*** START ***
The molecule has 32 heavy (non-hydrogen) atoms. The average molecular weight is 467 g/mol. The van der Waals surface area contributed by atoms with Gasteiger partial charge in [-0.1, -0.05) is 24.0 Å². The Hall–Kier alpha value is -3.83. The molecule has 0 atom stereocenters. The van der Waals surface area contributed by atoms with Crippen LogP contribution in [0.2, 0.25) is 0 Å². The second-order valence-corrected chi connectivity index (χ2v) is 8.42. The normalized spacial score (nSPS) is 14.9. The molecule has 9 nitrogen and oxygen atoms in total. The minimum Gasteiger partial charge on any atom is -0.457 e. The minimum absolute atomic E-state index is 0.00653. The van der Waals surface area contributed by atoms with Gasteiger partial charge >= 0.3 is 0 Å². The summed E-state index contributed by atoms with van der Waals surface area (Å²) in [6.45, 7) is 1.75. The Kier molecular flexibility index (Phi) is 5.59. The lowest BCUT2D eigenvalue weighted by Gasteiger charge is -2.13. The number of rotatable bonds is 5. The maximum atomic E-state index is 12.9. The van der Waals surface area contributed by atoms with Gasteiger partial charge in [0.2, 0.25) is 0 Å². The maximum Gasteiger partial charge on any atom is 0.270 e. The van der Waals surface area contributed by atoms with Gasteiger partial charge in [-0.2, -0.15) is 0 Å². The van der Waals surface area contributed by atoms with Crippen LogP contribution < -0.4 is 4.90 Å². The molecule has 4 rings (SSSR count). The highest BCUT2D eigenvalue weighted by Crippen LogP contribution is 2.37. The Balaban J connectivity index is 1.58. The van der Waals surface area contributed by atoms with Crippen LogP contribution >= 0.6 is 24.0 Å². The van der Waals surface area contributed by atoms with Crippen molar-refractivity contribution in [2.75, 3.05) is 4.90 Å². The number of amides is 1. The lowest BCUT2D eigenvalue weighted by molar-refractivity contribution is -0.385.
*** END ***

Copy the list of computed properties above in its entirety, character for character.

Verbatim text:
The molecule has 32 heavy (non-hydrogen) atoms. The average molecular weight is 467 g/mol. The van der Waals surface area contributed by atoms with Gasteiger partial charge in [-0.1, -0.05) is 24.0 Å². The Hall–Kier alpha value is -3.83. The molecule has 0 atom stereocenters. The van der Waals surface area contributed by atoms with Crippen LogP contribution in [0.2, 0.25) is 0 Å². The second-order valence-corrected chi connectivity index (χ2v) is 8.42. The normalized spacial score (nSPS) is 14.9. The molecule has 9 nitrogen and oxygen atoms in total. The minimum Gasteiger partial charge on any atom is -0.457 e. The minimum absolute atomic E-state index is 0.00653. The van der Waals surface area contributed by atoms with Gasteiger partial charge >= 0.3 is 0 Å². The summed E-state index contributed by atoms with van der Waals surface area (Å²) in [6.45, 7) is 1.75. The Kier molecular flexibility index (Phi) is 5.59. The lowest BCUT2D eigenvalue weighted by Gasteiger charge is -2.13. The number of rotatable bonds is 5. The maximum atomic E-state index is 12.9. The van der Waals surface area contributed by atoms with Gasteiger partial charge in [0.2, 0.25) is 0 Å². The maximum Gasteiger partial charge on any atom is 0.270 e. The van der Waals surface area contributed by atoms with Gasteiger partial charge in [-0.2, -0.15) is 0 Å². The van der Waals surface area contributed by atoms with Crippen LogP contribution < -0.4 is 4.90 Å². The molecule has 4 rings (SSSR count). The highest BCUT2D eigenvalue weighted by Crippen LogP contribution is 2.37. The Balaban J connectivity index is 1.58. The van der Waals surface area contributed by atoms with Crippen LogP contribution >= 0.6 is 24.0 Å². The van der Waals surface area contributed by atoms with Crippen molar-refractivity contribution in [2.75, 3.05) is 4.90 Å². The number of amides is 1. The lowest BCUT2D eigenvalue weighted by molar-refractivity contribution is -0.385.